A global investor coalition representing more than $11.4 trillion of assets urged six of the world’s largest fast food companies to take faster and deeper action to manage climate and water risks in their supply chains. The coalition, facilitated by global investor network FAIRR and sustainability organisation Ceres, originally launched in January 2019 with combined assets of $6.5 trillion. In one year, it has grown by 75% to include over 90 investors with combined assets of $11.4 trillion.
The investors are engaging with Chipotle Mexican Grill, Domino’s Pizza, McDonald’s, Restaurant Brands International (owners of Burger King), Wendy’s Co. and Yum! Brands (owners of KFC and Pizza Hut). The firms are being asked to set aggressive targets to reduce their greenhouse gas emissions, water usage and water quality impacts of their meat and dairy supply chains.
One year into the engagement, the results show some progress across the key requests made by the investors, according to new analysis released by Ceres and FAIRR. However, the fast food companies’ efforts thus far do not sufficiently mitigate their exposure to the considerable physical, regulatory, and reputational risks climate change poses to animal agriculture. What’s more, the companies are not responding at the pace required to match the magnitude of their environmental impacts. Of the six engaged companies:
- Two (McDonald’s and Yum Brands!) have set or publicly committed to set science-based emission reduction targets, which are adequate for limiting global warming to well below 2 degrees celsius above pre-industrial levels, with the aim of limiting warming to 1.5 degrees. Restaurant Brands International has stated its intention to set an emissions reduction target for its restaurants in the U.S. and Canada.
- Only one (McDonald’s) has publicly disclosed that it has conducted a water risk assessment specifically for meat and dairy suppliers. Restaurant Brands International plans to conduct a life-cycle assessment which will consider its water footprint, among other impacts.
- None have set specific requirements on climate and water for meat and dairy suppliers, with unclear compliance monitoring systems across the board.
The six fast food companies have a combined market cap of over $260 billion and collectively manage over 120,000 restaurants worldwide. This analysis is based solely on public disclosures to date and does not reflect key improvements discussed in private dialogues.
Eugenie Mathieu, Senior SRI Analyst, Aviva said:
“To create a pathway to achieving the Paris Agreement and to avoid water scarcity, the food sector needs to show that it is managing its emissions and water usage with the same urgency and focus as any other acute business risk. This engagement sets out clear investor expectations from fast food giants. These firms are leaders in fast food, and we would like them to demonstrate similar leadership in managing the material financial risks of climate and water in their supply chains.”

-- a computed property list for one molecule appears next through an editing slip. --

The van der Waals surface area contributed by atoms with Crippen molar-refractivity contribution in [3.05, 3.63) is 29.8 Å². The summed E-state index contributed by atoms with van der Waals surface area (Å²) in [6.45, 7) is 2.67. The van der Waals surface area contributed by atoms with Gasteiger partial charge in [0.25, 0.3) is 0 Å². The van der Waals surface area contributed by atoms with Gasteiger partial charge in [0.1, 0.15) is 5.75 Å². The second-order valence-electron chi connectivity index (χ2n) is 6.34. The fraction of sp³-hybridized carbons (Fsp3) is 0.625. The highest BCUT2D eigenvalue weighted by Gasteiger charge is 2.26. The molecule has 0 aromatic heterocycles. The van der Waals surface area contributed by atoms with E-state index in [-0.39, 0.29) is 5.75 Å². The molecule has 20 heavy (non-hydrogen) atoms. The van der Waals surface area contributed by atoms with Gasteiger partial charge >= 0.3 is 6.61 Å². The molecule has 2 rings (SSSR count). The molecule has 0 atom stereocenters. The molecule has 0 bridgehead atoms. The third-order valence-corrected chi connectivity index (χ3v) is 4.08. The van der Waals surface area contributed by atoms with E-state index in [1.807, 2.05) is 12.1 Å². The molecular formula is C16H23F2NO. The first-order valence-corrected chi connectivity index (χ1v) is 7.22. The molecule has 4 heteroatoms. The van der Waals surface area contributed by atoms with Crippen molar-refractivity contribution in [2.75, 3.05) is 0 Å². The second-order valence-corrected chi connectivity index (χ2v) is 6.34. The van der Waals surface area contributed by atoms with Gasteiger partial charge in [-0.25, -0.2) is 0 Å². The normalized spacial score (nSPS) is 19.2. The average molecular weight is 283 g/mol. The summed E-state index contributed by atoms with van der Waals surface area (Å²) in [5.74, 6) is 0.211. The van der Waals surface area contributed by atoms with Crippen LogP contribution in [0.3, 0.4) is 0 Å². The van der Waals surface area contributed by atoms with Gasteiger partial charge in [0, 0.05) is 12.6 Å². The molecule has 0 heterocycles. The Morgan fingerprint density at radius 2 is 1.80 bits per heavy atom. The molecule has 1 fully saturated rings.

Aarti Ramachandran, Head of Research and Engagements, FAIRR Initiative said:
“Investors are concerned about the climate impacts of our burgers and burritos. Feed for livestock alone uses around a third of annual global water withdrawals and is a major emitter of greenhouse gases. Failure by the global fast food sector to tackle the environmental issues in their supply chains puts the long-term financial sustainability of their businesses under threat. Investors are asking the industry to manage these risks, using tools such as water risk assessments and science-based emissions targets, but the companies are failing to respond at the pace and with the detail required by investors.”
Kirsten James, Director of Water, Ceres said:
“Fast food companies have long lagged behind other high-emitting and water-intensive industries that take these material, financial and reputational risks seriously. It is time for these companies to have a plan and take urgent steps to ensure their meat and dairy supply chains are resilient to the impacts of rising temperatures and extreme droughts and flooding. Investors are not only demanding action, but they want more information about the concrete steps that companies are taking to tackle supply chain issues -- the cost of ignoring them is too high.”